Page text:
18 April 2019 | Cape Town | The South African Population Research Infrastructure Network (SAPRIN), together with the South African Medical Research Council (SAMRC), recently released its first population dataset. The dataset monitors the health and wellbeing of people over time to gather new information on the situation of poorer South Africans. This dataset is another major win for SAPRIN to provide user friendly and dynamic data in real time.
Responding to some of South Africa’s biggest issues which include poverty, inequality, unemployment and poor access to effective health care, this is the first dataset to be released by SAPRIN since its inception in 2017. A national research platform, SAPRIN, must produce the most up-to-date data representative of South Africa’s population. This data is then tested to provide hard evidence, which is provided to policy makers to influence programmes in the Department of Health, Social Development, Home Affairs, Basic Education, and others.
“This dataset has the potential to improve informational support for decision-making and for strengthening policies on health and socio-economic status,” says SAPRIN Network’s Co-Director, Prof. Collinson.
“It is a national asset that will support research on population and health dynamics for us to understand the causes and outcomes of population processes and strengthen the value of national datasets.”
The dataset contains information that has been harmonised from the three Health and Demographic Surveillance System (HDSS) nodes (research networks) located in rural South Africa, namely: South African Medical Research Council/ Wits University Agincourt HDSS in Bushbuckridge District, Mpumalanga which has collected data since 1993; the University of Limpopo DIMAMO HDSS in the Capricorn District of Limpopo, which has collected data since 1996; and the Africa Health Research Institute (AHRI) HDSS in uMkhanyakude District, KwaZulu-Natal which has collected data since 2000.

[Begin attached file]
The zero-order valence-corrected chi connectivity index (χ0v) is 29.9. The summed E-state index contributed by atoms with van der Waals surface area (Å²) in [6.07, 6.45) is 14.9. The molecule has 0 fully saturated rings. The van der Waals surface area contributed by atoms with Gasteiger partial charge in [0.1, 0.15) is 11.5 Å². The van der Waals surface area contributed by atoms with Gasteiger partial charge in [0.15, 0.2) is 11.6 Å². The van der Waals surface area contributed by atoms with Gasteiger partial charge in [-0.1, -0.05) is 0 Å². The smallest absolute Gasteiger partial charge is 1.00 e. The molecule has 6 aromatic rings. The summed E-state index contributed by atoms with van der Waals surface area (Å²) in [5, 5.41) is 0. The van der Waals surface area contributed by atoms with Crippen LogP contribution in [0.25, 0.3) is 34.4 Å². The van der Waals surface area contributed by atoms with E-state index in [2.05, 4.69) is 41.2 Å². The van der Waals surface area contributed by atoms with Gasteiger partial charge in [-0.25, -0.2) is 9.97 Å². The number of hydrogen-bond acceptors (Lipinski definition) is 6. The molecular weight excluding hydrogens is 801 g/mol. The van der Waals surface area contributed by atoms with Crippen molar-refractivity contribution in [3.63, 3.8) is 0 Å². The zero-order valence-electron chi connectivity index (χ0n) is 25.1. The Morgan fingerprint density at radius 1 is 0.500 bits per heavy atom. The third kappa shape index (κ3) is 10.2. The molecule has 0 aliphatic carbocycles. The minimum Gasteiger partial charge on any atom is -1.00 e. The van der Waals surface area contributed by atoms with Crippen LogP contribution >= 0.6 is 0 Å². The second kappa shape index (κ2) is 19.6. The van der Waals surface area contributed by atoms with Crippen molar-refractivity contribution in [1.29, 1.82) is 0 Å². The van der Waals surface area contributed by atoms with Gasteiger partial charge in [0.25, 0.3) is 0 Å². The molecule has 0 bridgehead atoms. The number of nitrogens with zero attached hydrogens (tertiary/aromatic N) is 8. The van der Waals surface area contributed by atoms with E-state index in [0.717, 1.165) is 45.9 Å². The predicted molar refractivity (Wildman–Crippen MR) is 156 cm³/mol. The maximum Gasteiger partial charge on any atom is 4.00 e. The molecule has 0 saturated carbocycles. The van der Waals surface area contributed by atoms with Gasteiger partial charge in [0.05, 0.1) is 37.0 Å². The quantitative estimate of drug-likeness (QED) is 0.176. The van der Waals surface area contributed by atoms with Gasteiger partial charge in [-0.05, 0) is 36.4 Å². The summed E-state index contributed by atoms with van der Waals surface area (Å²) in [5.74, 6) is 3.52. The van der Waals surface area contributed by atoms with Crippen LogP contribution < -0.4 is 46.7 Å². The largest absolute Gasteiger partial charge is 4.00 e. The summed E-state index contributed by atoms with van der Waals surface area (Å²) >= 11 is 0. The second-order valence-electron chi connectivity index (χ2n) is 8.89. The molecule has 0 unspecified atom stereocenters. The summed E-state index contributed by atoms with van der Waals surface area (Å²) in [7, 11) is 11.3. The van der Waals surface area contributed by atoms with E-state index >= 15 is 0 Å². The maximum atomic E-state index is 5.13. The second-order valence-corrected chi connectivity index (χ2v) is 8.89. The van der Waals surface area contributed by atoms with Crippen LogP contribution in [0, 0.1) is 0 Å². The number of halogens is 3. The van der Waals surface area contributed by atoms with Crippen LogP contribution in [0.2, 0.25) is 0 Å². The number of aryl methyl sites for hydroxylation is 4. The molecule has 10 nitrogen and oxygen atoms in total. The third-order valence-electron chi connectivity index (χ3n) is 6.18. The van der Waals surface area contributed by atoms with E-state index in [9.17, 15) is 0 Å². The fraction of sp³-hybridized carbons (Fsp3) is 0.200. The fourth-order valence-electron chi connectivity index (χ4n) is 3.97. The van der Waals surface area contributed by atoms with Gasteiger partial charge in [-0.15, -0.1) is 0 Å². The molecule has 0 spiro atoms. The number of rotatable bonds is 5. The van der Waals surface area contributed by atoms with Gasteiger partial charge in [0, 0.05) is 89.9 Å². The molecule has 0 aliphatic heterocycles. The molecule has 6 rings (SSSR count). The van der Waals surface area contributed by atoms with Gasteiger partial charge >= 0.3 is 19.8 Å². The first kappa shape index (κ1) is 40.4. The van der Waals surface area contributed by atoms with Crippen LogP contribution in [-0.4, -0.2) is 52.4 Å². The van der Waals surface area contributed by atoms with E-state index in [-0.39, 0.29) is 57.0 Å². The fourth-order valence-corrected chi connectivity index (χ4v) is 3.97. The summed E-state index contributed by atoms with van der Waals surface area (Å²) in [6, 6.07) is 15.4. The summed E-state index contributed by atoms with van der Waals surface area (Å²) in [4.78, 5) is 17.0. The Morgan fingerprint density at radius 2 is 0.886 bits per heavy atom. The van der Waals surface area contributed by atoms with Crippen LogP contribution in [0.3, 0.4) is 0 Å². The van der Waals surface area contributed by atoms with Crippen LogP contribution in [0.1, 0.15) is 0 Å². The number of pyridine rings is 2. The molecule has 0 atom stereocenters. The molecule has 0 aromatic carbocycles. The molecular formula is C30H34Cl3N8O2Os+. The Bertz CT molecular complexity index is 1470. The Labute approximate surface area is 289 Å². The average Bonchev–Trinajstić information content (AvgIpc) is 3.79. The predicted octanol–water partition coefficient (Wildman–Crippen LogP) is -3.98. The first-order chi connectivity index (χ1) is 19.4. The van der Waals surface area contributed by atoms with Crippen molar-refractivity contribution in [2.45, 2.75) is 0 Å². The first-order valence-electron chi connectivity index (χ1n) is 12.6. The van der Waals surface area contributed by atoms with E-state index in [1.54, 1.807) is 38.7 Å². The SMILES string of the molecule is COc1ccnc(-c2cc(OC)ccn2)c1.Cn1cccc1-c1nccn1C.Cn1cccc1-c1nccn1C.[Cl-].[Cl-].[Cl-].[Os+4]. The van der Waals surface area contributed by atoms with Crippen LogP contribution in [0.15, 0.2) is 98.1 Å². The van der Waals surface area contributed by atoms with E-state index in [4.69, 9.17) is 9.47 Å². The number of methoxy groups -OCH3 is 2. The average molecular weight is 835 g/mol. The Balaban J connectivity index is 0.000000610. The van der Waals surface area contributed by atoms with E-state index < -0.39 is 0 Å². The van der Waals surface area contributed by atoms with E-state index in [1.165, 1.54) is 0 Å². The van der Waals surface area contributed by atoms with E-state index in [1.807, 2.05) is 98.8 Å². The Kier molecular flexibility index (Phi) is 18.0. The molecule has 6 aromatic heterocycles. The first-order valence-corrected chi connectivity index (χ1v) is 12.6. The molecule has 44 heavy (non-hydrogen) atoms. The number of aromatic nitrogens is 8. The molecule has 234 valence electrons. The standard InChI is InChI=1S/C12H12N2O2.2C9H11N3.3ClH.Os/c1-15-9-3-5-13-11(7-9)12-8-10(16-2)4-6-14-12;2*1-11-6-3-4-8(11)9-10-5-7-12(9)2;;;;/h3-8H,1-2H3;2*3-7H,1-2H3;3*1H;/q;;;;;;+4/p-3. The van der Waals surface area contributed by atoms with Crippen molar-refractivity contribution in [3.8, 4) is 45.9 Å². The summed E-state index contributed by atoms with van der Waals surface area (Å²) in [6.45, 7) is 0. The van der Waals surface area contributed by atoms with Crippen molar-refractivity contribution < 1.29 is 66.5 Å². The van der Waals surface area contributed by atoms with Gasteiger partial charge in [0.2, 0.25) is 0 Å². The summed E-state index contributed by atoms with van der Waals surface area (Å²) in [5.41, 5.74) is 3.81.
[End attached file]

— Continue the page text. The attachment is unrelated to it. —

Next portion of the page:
“A core database structure was developed by SAPRIN leadership in collaboration with data managers from the three HDSS nodes (research networks), whereby data from the nodes were passed through a series of quality measures and checked for accuracy and completeness,” adds Prof. Collinson.
“This dataset is an important resource for secondary analyses by populations scientists and as a training dataset for the next generation of population scientists” says SAPRIN Director Dr Kobus Herbst. He concluded that while this data is from three geographically-defined rural areas, the Network will shortly be expanded to include new urban HDSS nodes. Individual and household indicators that are regularly collected and assessed include: vital events such as births and deaths, residence and migration, socio-economic status, and measures of wellbeing represented by labour status, education and social protection. The data and findings can be applied widely to South Africa’s population.
NOTE TO EDITOR:
FAIR guiding principles were used in the development of the Data Source to ensure that the data are Findable, Accessible, Exchangeable and Reusable.
The SAPRIN dataset is now being shared with the scientific community via the SAPRIN Data Source (http://saprindata.samrc.ac.za).
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